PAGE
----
When Plans Fall Short

Oct 25, 2016, Written by Sue Miley


Sometimes I put together aggressive plans.  Maybe because that day I had a lot of energy or maybe I felt really positive about all of the things happening in my business.  Sometimes the plan leads to the results we are looking for.  Other times they don’t.

The plans fall short.

What do we do when our plan falls short?

The one thing that most people do, that we should absolutely NOT do, is ignore the results.  You know, if we pretend we never had a plan, it won’t feel like a stabbing pain in our heart when we look at the sales or profits at the end of the month.  We won’t hide our head in shame if the NEVER-TO-SPEAK-OF PLAN to get 10,000 emails on our list results in less than 100.

Yes, it is disappointing when plans fall short.

Evaluate When Plans Fall Short

But, there is also much to learn and much to gain from confronting the SORRY PLAN directly.  Here is how we can evaluate our plans that fall short:

  1. Evaluate if the plan itself was complete, well-communicated, timely, and relevant to your goals.
  2. Evaluate whether you executed the plan well.
    • Did you execute everything laid out in the plan?
    • Did you execute based on the timeline planned?
    • Did you execute well – the best people, working hard, and being creative?
  3. Did certain things in the plan work better than others?
  4. How short were the results?  Were you way off or were some goals achieved?

This evaluation is a key component to planning and results.

As I work with clients I see the disappointment and shame associated with missing goals and poor execution of plans.  It is in our nature to hide from things when we are ashamed.  We come by this honestly.  Look at Adam and Eve after they ate from the tree of the knowledge of good and evil.  They immediately hid their nakedness.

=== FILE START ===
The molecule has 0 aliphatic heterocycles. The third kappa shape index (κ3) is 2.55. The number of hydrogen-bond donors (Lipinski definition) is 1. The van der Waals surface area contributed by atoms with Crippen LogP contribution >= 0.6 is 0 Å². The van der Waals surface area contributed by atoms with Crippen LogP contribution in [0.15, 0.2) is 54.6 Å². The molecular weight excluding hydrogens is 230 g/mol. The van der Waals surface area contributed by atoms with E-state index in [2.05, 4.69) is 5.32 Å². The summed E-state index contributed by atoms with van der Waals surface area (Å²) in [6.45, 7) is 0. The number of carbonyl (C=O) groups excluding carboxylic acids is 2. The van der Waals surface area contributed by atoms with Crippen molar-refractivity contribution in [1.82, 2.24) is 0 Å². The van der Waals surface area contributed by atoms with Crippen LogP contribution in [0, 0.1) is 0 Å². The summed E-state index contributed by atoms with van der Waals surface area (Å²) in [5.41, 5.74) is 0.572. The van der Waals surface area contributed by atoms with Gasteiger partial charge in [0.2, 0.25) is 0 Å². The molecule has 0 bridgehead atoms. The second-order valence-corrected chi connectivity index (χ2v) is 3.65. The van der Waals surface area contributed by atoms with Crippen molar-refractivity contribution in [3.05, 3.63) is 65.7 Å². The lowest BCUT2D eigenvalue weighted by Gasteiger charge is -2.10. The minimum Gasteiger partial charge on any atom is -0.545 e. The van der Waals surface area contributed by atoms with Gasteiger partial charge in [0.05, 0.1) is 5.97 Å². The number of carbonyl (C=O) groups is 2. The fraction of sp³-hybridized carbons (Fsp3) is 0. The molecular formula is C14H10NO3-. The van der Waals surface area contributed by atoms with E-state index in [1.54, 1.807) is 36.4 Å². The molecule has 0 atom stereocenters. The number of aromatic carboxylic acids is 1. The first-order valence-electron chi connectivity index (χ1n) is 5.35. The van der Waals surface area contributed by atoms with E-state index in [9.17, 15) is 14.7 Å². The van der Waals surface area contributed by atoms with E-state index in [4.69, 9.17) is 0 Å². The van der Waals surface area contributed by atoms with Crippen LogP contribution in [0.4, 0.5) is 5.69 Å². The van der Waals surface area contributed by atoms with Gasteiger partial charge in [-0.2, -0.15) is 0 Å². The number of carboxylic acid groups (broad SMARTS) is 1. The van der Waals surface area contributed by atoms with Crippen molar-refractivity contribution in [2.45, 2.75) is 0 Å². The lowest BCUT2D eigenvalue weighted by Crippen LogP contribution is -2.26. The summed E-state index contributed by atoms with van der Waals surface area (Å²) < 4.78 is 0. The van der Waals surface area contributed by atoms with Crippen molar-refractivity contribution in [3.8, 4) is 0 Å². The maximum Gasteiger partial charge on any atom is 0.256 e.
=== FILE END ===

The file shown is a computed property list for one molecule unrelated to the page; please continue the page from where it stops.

And isn’t that how we feel when we have the best laid plans that don’t work?  We feel naked and exposed and want to hide.

Adjust When Plans Fall Short

What should we do when plans fall short?

After we evaluate whether or not it was the plan or the execution, we need to move forward boldly.  You can’t move your business forward if you are hiding.

  • If the goal and the plan are still viable, re-initiate the plan and hold the team accountable to excellent execution.
  • If the goal is the same but the plan didn’t work, even executed well, adjust the plan and re-initiate.
  • If you have great plans that are well executed but still slightly missed the goal, then it may be time to put in more realistic goals.  But, this should not be the first line of change.

No Excuses When Plans Fall Short

You don’t have to hide from me.  I am an entrepreneur, too.  Sometimes I as the business owner lose focus.  I cause the distraction away from the execution of the plan because a new shinier apple came into my view.  That happens.  It is part of my DNA.  But I need to step up and take responsibility.  If your goal is to have plans that work, you don’t want to give yourself an excuse.  “It is part of my DNA,” is not an excuse.  I need to still go back and adjust and re-initiate the plans.

Learn When Plans Fall Short

In every instance when plans fall short, there is great learning.  Smart business owners want to capture the learning.  They want to communicate the issues they learn from the plan evaluation so that everyone can gain the learning.  We need to make sure the learning is included in our new plans.

We will all have plans that fall short.  The difference in those who are successful and those who are not is what you do next.

Don’t ignore.  Don’t hide in shame.  Don’t make excuses.

Instead, be proactive; evaluate, adjust, take responsibility, and learn.  If you follow this path, I can assure you the future will have less plans that fall short.

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Sue Miley

Sue Miley MBA, MA, LPC helps small business owners build successful businesses on a foundation of Christian values. After 20 years in business, and 10 years as a Christian counselor, Sue uses a combination of faith, business and psychology to help clients in business and in life.

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